Edit: BTW, if I'm doing my math right, a 4k Blu-ray holds 75-100 GB of data. I dunno what bitrate they typically use, but if you figure it can hold a max 4 hour movie, then the average bitrate will be around 55 Mbps. Figure this can spike up to 80-100 Mbps during action sequences. So while it will work over your 100 Mbps network, any transient network glitch will cause a freeze or dropout. You would be advised to re-encode your 4k videos to something with a lower bitrate than raw Blu-ray. (100 Mbps = 12.5 MB/s, which is far below the 150-250 MB/s sequential speeds of modern HDDs.)
 
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velocci

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ok so 7200 is no better than 5400PRM for my application. Let me ask another question, the guy at the store said the WD Red is 5400RPM so it doesn't produce as much heat which is what you want for a nas HDD cause its always on. so then why does WD also make a 7200RPM Red drive? is it cooled more than the 5400RPM drive?
 

USAFRet

Titan
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ok so 7200 is no better than 5400PRM for my application. Let me ask another question, the guy at the store said the WD Red is 5400RPM so it doesn't produce as much heat which is what you want for a nas HDD cause its always on. so then why does WD also make a 7200RPM Red drive? is it cooled more than the 5400RPM drive?
A 'faster' drive probably generates a little bit more heat.
WD Red are built for being in close quarters in a NAS box. If he said it makes a difference, he's just blowing smoke.
 

velocci

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they are sata drives. what about copying large files from one of these 5400RPM red drive to another drive on the network. would 7200 RPM make the transfer faster? Assuming of course the other drive is 7200rpm or an SSD.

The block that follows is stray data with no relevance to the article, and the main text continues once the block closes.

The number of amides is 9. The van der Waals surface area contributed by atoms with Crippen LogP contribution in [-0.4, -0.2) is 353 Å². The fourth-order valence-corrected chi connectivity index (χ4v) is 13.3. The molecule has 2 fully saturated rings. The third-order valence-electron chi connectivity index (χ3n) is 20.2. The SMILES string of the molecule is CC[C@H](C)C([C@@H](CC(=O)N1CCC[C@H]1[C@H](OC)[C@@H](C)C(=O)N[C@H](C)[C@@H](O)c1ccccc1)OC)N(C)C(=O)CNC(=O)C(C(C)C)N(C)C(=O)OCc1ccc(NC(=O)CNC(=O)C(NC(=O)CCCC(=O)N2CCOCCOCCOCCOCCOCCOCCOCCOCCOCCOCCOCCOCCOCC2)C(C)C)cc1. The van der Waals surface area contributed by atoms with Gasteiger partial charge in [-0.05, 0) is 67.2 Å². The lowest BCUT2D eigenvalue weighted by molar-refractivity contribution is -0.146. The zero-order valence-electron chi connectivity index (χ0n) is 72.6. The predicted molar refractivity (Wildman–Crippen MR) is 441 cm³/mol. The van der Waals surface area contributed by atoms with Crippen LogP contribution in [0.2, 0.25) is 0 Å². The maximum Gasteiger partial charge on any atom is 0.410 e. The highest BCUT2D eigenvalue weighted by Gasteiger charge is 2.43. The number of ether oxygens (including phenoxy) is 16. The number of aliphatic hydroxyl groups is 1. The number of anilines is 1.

USAFRet

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they are sata drives. what about copying large files from one of these 5400RPM red drive to another drive on the network. would 7200 RPM make the transfer faster? Assuming of course the other drive is 7200rpm or an SSD.
Performance relies on the slowest device in the chain.
Here, that would be the LAN.

For a NAS box in consumer use, don't stress over 5400 vs 5900 vs 7200.
 

bniknafs9

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there are some cheap chinese produced SSD's you can use , they have the same ports although they are 2.5 " if you get the proper nas , you might be able to have a quieter setup after all
 

kanewolf

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Hi all, I have a Dlink DNS 323 nas which I want to store all my 4k .mkv movies so I can stream them on my HTPC. the nas is connected to my 100Mbps network. If I put a Western Digital Red 5400PRM HDD in there, would that cause any buffering/studdering? they guy at the store said 5400RPM vs 7200RPM wouldn't make a difference because the bottleneck is the 100Mbps network speed. Is this correct?
The DNS323 was an under powered NAS, and it pretty old. You should consider adding $150 to your budget to buy a new DS218J. You will be amazed how slow that DSN323 is compared to a new enclosure.
 

velocci

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I know its old and slow. I will definitely get a better nas in the future. but this nas works fine and I can have both. so for now I will put in the biggest HDD they can handle and use it.